ISBN-13: 9780615288529
Publisher: The Golden Road Press
Published: 2009
170 pgs

Life suppose to be good for Beth and her three best friends - Rachel, Melanie and Jenny, but deep in their hearts they knew they would have more confidence and feel happier if they could look like fellow schoolmate, Christine McCady as she is beautiful and has a perfect figure. So they came up with a plan: they would starve themselves to make them look good.

In the beginning, the girls are very determined with the plan and they supported one another but after a while, all the girls dropped out of the diet plan after they got sidetracked by other stuff except Beth. To make things worse, Beth is coping with his parents' separation after Beth's father has left the family for a younger administrative staff in his company. She felt betrayed but most of all, she is angry that her father did not make the time and effort in visiting them. No one knew her misery except Jeremy, a boy whom she knew since young. Jeremy likes her but he is unsure of her feelings towards him, while on the other side Beth is confused over her relationship with Jeremy because she is attracted to her best friend for the first time.

Beth later became more obsessed over her weight and she starved herself further despite she has lost some weight and is starting to feel unwell due to the extreme measures she took. Jeremy began to see the change in her but is it too late to stop Beth? And most importantly, is Beth willing to help herself and accept for who she is?

Dancing with Ana is a book about friendship and issues which teenagers are facing today - anorexia and self-mutilation, and I think this book is not only a must-read for all teenagers (especially teenaged girls) but to parents as well. As we know, the media often link beauty with models with a perfect body and this has led many young girls (and/or women) thinking that one is beautiful if she has a thin body, which is not the case. In Beth's case, I viewed it that though she is secretly hoping to be like Christine, her other reason for starving herself is her way of coping the stress and venting her frustration and annoyance due to her father's negligence towards them. I could feel her loneliness and helplessness and I wished she had talked to someone else regarding her problems earlier.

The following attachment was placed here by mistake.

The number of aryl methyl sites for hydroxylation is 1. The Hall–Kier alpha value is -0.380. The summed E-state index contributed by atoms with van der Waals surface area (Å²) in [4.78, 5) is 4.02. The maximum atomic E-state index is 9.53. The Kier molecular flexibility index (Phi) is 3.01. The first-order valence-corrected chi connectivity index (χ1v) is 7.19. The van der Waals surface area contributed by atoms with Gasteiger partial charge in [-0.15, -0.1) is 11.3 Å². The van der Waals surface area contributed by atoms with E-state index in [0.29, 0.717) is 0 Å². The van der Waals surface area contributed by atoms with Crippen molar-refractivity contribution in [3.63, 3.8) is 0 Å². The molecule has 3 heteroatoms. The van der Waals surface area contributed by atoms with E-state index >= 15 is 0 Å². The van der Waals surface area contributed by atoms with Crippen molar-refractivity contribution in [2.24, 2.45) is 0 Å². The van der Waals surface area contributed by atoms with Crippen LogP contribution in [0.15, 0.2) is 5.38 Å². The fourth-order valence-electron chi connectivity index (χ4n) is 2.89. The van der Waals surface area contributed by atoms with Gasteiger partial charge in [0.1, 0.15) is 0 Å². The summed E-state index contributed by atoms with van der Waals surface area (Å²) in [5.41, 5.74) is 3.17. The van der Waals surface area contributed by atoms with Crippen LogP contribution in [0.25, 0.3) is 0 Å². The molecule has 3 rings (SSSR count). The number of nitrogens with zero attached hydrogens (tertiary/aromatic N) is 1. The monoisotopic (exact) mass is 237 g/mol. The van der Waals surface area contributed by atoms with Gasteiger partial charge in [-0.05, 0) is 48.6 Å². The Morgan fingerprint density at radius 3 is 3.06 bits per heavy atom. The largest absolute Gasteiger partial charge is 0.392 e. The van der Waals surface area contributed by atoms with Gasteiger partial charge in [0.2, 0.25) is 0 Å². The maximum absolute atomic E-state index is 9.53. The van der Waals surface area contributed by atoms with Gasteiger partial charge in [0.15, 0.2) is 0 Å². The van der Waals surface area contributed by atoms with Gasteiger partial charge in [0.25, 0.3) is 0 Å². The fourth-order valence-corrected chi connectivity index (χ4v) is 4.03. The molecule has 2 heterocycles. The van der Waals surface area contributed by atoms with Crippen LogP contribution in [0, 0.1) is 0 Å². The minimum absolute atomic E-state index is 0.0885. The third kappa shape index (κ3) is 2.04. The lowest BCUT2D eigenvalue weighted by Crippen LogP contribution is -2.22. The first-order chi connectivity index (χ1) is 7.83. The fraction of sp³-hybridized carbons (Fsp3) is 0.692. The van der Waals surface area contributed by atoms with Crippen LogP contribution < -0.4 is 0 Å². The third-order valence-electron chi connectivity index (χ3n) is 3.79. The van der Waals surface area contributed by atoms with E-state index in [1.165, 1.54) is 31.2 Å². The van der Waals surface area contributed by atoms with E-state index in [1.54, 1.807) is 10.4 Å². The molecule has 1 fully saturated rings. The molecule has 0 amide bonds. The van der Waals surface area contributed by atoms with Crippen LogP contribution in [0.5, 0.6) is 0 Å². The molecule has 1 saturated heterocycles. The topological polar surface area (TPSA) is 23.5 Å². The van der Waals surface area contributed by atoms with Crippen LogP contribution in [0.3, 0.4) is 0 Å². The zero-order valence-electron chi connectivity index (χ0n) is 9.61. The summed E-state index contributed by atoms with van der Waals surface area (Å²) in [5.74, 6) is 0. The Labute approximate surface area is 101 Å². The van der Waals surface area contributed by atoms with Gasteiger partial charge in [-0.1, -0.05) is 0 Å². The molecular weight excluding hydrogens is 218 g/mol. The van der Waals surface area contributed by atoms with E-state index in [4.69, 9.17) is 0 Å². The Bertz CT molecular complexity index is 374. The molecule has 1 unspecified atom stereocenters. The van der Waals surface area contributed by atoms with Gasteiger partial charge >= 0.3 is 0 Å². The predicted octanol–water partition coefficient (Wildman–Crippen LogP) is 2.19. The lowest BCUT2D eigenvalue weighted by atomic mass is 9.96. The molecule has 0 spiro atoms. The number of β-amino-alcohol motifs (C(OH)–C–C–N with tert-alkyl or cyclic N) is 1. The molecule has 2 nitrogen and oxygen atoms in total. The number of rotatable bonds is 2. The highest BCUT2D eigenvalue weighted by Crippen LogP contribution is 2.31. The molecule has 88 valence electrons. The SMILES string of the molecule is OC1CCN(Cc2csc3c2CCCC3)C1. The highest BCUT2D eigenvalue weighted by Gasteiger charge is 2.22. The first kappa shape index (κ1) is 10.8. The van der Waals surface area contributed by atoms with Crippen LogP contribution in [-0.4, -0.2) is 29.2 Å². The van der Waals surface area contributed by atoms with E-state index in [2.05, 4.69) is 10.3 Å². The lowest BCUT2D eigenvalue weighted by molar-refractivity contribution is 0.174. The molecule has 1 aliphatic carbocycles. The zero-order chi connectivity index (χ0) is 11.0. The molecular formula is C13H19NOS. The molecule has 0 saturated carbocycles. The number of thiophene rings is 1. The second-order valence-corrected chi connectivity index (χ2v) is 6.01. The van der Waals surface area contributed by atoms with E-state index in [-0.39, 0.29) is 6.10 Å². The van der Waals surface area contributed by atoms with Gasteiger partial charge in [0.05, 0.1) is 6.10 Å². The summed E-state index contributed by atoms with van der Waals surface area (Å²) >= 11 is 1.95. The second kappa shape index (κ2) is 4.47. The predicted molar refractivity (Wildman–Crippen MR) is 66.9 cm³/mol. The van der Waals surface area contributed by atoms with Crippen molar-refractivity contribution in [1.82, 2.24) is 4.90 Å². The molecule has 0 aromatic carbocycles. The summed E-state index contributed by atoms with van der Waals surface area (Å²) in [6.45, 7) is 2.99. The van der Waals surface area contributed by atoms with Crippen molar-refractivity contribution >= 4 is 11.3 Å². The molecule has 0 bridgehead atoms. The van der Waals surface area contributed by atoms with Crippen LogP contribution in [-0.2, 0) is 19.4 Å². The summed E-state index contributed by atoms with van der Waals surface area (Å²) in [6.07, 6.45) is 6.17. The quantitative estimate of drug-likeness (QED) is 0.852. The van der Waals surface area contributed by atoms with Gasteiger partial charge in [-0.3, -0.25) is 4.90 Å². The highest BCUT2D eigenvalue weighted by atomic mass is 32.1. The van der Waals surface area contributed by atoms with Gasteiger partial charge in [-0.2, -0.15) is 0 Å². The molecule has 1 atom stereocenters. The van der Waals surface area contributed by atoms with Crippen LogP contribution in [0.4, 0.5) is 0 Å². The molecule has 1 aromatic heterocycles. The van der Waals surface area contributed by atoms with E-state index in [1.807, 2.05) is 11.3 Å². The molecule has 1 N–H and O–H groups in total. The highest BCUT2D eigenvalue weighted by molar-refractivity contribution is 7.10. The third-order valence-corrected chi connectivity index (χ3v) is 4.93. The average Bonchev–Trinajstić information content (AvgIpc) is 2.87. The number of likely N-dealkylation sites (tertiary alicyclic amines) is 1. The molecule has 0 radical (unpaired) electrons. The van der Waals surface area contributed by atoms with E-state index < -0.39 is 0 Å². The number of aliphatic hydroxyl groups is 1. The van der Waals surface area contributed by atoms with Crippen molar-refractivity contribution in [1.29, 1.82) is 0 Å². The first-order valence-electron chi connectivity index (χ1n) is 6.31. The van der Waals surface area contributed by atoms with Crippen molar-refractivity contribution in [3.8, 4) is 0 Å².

Self-multilation is another issue which we should be concerned about and in this story, one of Beth's friends, Rachel, has this saddening experience due to her family problem and though I read about her happy relationship with her boyfriend towards the end, there is not much mention of the relationship with her mother and whether or not if their problem are resolved. As this story focus more on Beth, perhaps this is the reason why there are little explanations on the other characters but I just could not help wondering about them.

Nicole Barker has written a great thought-provoking story about friendship, despair and acceptance, and I hope this book would help the young adults to understand more about anorexia and self-multilation and hopefully they would get the message that these would not only affect and cause misery to themselves but to the loved ones around them.
10 Responses
  1. Sandy Nawrot Says:

    I've been waiting for this review! This is a very serious subject that is hard to read, but still very important. It drives me crazy, even my 11 year old constantly asks if I think she looks fat!? She's got my blood in her, so I doubt there is anything to worry about, but it is sad that the media has this much influence on young people. Great review!

  2. Amy Says:

    I agree! Great review! My 13-year old stepdaughter is beautiful and athletic. However, she worries that her legs are too fat. Our new mantra is "it's not fat, it's muscle!"

  3. Beth F Says:

    Such an important topic. Remember when Marilyn Monroe was consider the epitome of sexiness? She was *not* a stick figure.

  4. Ana S. Says:

    The title alone makes me curious about this one :P And I like the sound of it too - especially that it's not afraid to tackle these themes.

  5. The Bookworm Says:

    I have this one in my TBR. These issues are so important.
    Great review.

  6. Alice Says:

    Great review, Melody!

    When I was in my teens, I always have this concern about my chest because even now, I'm flat chested. Now, I don't care and am happy with what I'm blessed with.

  7. Ceri Says:

    Wow, this definitely sounds like one I'd like to read. I had eating problems in the past and have a history of self harm too. I guess I never really thought about reading books that touch on those subjects until recently.

    Great review.

  8. Melody Says:

    Sandy, Amy - I think most of us have gone through that phase in our life! Still, the media has to be blamed for portraying this concept.

    Beth - I agree!!

    Nymeth - Honestly, I think about you when I saw this title! :P It took me a while after reading it that it is about anorexia and not about a girl who's named Ana.

    Naida - I can't wait to hear your thoughts on it!

    Alice - Thank you! :) I heard that ladies with huge bosoms have their worries too!!

    Ceri - It's a book that will make us think about acceptance and being happy!

  9. That's a powerful book and a great review. I will most definitely want to read it!

  10. Melody Says:

    Veens - It sure is!

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